Sally Fitzgibbons Foundation

Beginning the Academic Essay

There are many subtopics within the topic of clothing in Judaism. This report will discuss and converse the subtopics and the main topic of clothing in Judaism. There is the primary research which is the thirty surveys collected with the information regarding clothing in Judaism and there is the secondary research which is sources from different mediums -such as newspaper articles and the internet- regarding clothing in Judaism as well. There is the subtopic of clothing in Jewish holidays specifically Purim, Passover, and Yom Kippur. There is the subtopic of religious clothing requirements everyday for Jewish men and Jewish women. There is the subtopic of clothing requirements for Jewish people to wear on the Sabbath. Lastly will be the subtopic of clothing requirements to be worn at the synagogue. This report will dovetail the primary research and the secondary research together as well as discuss and converse the subtopic and the main topic of clothing in Judaism.
The survey had eight questions. The first question was if that person thinks that every Jewish person must dress up on Purim . Majority of the people who answered the question answered ‘no’ while only 27% of the people who answered said ‘yes’. The majority of the people who said ‘no’ gave the reason that some people do not feel comfortable dressing up so you can’t force them to or that it is not required by Jewish Law. The other reasons for ‘no’ that were given were that it is not necessary, that they can do what they want, that it’s at persons own discretion, and that dressing up is not important to enjoy Purim. Free choice is a large factor in Judaism. The only time that one should not have exact free choice is when following the Jewish Law. Since dressing up is not a Jewish Law and it is free choice, every Jewish person does not have to dress up on Purim. The reasons given for ‘yes’ were because it’s good to have fun with your ‘Yiddish-keits’ when applicable, no reason given, ‘mitzvas’ Purim, for fun, and if they are able to physically and emotionally to dress up, it is a wonderful thing to do to celebrate the demise of Haman . Dressing up whether in Judaism or not is an enjoyable activity to do. Purim is about joy and a way to celebrate that would be dressing up however it is not required. The secondary research answered why Jewish people dress up on Purim. Jewish people wear costumes for different reasons. It is a reference to the miracle that happened on Purim day. Jewish people pretend to be someone they are not just as in biblical times, God pretended to destroy the nation just as the Jewish people pretended to serve other Gods. Jewish people wear it to lessen the shame of the beggars who go around asking for money on this day. Jewish people honour Mordechai wearing the royal garments. Those reasons are historical reasons while the survey reasons where more modern day. These reasons both survey and secondary research therefore cover the reasons historically and modernly from the past to the present which covers more information. This shows that the clothing in Judaism goes back to biblical times and is still carried on in the present.
Jewish people also have to wear a kittle on Passover and on Yom Kippur . The Kittle (a plain white garment) is worn on Passover to remind the Jewish people of self absorbedness or to remind them of the Kohen Gadol (religious leader and judge) in biblical times who wore this. It is generally a custom to wear this. Jewish people should wear white clothing on Yom Kippur because it represents purity and holiness. Married men often wear a Kittle. The kittle on Passover is custom and tradition while on Yom Kippur it is for holiness and purity. This shows that the kittle goes through tradition and spirituality.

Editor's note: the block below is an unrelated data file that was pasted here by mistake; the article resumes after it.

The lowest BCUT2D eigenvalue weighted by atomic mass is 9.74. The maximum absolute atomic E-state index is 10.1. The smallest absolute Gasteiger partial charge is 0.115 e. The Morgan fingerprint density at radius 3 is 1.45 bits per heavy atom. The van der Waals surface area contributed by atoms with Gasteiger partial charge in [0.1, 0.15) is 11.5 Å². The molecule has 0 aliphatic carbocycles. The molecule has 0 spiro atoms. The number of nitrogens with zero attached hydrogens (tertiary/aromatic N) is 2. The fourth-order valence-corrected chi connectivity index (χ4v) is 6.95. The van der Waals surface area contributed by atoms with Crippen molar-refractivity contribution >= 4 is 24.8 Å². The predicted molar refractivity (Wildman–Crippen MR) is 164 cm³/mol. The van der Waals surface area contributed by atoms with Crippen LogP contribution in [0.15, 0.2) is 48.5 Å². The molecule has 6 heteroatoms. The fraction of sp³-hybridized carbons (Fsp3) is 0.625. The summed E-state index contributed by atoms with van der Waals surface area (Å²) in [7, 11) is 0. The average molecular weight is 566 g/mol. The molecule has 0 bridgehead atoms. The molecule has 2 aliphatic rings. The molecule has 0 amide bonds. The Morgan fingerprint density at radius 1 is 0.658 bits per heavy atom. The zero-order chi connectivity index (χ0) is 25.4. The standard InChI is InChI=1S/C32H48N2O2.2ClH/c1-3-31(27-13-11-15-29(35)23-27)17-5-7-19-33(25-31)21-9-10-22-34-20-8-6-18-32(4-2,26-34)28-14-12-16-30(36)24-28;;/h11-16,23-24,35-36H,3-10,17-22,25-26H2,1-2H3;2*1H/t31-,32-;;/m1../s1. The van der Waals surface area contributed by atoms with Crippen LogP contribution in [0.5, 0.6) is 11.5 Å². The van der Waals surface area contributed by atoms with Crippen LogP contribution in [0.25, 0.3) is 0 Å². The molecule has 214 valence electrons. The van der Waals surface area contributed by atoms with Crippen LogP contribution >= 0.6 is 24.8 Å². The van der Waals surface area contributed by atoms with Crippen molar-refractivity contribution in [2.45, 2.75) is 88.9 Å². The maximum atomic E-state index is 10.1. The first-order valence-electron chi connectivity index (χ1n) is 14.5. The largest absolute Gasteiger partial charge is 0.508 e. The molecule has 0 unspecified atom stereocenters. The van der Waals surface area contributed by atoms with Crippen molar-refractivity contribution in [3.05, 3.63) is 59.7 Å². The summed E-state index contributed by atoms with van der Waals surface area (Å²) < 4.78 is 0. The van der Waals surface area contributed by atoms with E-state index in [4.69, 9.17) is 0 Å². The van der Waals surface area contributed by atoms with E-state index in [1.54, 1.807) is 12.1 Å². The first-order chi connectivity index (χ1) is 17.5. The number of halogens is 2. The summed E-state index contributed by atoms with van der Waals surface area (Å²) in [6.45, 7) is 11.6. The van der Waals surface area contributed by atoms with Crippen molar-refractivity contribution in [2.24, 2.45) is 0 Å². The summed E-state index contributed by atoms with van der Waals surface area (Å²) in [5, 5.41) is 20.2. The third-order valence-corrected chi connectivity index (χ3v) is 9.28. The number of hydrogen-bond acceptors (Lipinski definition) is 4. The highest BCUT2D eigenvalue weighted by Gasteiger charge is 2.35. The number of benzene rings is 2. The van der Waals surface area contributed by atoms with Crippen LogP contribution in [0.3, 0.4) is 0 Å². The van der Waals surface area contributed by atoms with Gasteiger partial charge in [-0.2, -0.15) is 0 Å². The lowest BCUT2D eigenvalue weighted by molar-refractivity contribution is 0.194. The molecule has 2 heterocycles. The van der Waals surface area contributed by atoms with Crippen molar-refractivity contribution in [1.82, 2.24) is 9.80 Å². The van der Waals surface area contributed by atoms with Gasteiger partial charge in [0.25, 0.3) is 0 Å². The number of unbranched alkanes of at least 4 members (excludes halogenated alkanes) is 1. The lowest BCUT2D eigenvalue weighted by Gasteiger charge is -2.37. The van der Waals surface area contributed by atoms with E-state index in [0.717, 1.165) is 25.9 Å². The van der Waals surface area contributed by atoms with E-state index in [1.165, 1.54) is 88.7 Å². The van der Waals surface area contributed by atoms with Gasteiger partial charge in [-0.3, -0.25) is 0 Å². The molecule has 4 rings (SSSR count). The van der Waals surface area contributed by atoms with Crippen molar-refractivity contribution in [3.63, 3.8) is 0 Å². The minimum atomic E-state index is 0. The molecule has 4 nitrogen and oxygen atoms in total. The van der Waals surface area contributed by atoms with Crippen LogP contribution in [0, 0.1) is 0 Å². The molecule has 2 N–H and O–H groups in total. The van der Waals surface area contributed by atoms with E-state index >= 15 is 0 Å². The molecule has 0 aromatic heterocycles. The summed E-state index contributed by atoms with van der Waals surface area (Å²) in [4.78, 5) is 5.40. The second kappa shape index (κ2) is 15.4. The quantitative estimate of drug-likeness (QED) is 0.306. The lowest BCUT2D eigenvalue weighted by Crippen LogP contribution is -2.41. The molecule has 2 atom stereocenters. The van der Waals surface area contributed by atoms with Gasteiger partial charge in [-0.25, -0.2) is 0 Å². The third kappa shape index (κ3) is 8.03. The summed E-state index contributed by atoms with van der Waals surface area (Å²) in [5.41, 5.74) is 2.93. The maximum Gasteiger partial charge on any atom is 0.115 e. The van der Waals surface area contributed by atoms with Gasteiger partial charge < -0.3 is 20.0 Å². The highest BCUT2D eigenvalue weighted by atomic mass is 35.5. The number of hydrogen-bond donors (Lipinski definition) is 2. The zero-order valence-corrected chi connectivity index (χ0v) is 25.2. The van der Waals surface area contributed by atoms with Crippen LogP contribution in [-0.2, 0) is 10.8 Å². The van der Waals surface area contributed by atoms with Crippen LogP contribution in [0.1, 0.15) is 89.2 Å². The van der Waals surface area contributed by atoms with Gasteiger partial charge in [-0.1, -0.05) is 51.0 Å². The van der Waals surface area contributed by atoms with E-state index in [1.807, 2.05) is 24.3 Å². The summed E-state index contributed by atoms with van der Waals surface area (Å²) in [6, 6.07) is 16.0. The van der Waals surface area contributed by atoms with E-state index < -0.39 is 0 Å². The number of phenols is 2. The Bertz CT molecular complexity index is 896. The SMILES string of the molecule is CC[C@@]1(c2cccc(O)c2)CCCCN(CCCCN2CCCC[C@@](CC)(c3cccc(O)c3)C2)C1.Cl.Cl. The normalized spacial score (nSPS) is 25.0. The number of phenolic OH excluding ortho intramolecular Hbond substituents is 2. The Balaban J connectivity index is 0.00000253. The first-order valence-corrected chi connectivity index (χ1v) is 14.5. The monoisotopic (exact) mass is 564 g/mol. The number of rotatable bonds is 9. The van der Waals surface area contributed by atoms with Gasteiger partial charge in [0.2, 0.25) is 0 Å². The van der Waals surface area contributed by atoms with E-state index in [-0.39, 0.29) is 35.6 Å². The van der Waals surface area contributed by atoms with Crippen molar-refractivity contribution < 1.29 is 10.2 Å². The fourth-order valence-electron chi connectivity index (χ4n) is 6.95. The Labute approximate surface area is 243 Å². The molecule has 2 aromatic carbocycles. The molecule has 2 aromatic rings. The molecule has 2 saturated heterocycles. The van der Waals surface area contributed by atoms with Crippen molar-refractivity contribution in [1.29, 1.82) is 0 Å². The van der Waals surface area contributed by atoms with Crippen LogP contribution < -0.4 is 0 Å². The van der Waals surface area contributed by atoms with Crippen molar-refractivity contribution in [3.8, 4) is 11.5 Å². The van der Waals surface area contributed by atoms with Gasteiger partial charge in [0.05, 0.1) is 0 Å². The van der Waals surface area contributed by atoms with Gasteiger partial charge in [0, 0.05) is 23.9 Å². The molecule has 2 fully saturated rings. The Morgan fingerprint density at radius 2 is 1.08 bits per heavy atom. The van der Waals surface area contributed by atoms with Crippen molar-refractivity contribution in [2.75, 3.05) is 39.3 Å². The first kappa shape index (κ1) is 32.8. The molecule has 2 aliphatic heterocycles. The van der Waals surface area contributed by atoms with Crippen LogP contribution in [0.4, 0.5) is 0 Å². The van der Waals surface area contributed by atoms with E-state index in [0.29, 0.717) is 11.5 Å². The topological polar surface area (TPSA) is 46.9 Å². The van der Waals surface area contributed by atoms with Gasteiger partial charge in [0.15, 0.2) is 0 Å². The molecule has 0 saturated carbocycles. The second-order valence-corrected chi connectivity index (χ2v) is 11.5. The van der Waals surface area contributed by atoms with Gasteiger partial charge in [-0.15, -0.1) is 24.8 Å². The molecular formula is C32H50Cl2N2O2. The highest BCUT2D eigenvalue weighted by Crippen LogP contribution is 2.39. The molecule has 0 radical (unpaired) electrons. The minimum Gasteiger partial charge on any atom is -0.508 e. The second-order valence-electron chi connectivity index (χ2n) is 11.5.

The next question on the survey was to rate on a scale of 1-10, 1 being the lowest and 10 being the highest, the importance of Jewish women covering their knees, elbows, and collarbones. No one selected 1, 3, and 9; 3% selected 2 on a scale of 1-10 1 being the lowest and 10 being the highest, the importance of Jewish women covering their knees, elbows, and collarbones; 7% selected 4 on a scale of 1-10 1 being the lowest and 10 being the highest, the importance of Jewish women covering their knees, elbows, and collarbones ; 10% selected 5 on a scale of 1-10 1 being the lowest and 10 being the highest, the importance of Jewish women covering their knees, elbows, and collarbones ; 23% selected 7 on a scale of 1-10 1 being the lowest and 10 being the highest, the importance of Jewish women covering their knees, elbows, and collarbones; 20% selected 8 on a scale of 1-10 1 being the lowest and 10 being the highest, the importance of Jewish women covering their knees, elbows, and collarbones; and 33% selected 10 on a scale of 1-10 1 being the lowest and 10 being the highest, the importance of Jewish women covering their knees, elbows, and collarbones . Majority of the people thought it to be the highest importance for Jewish women to cover their knees, elbows, and collarbones. Modesty for women is very important in Judaism and their clothes represent it. It is a Jewish Law for women to dress modestly and cover their knees, elbow, and collarbones. That is why majority of the people rated it the highest importance for women to cover their knees, elbows, and collarbones. The typical daily clothing for women in Judaism is to dress modestly with clothes covering most of their body and married Jewish women must cover their hair. Jewish women have to dress modestly . They have to cover their knees, collarbones, and elbows in order for modesty and sexual privacy. A Jewish woman must also cover her head when married for pride and dignity and also for sexual privacy. The married Jewish woman either covers her hair with a shawl or scarf or a sheitel . It is a Jewish Law for married Jewish women to cover their hair when married . Jewish women thus must not wear bikinis or inappropriate swimsuits as well. By following the Jewish Law and dressing modestly, the Jewish women are showing a sign of respect to themselves and to God.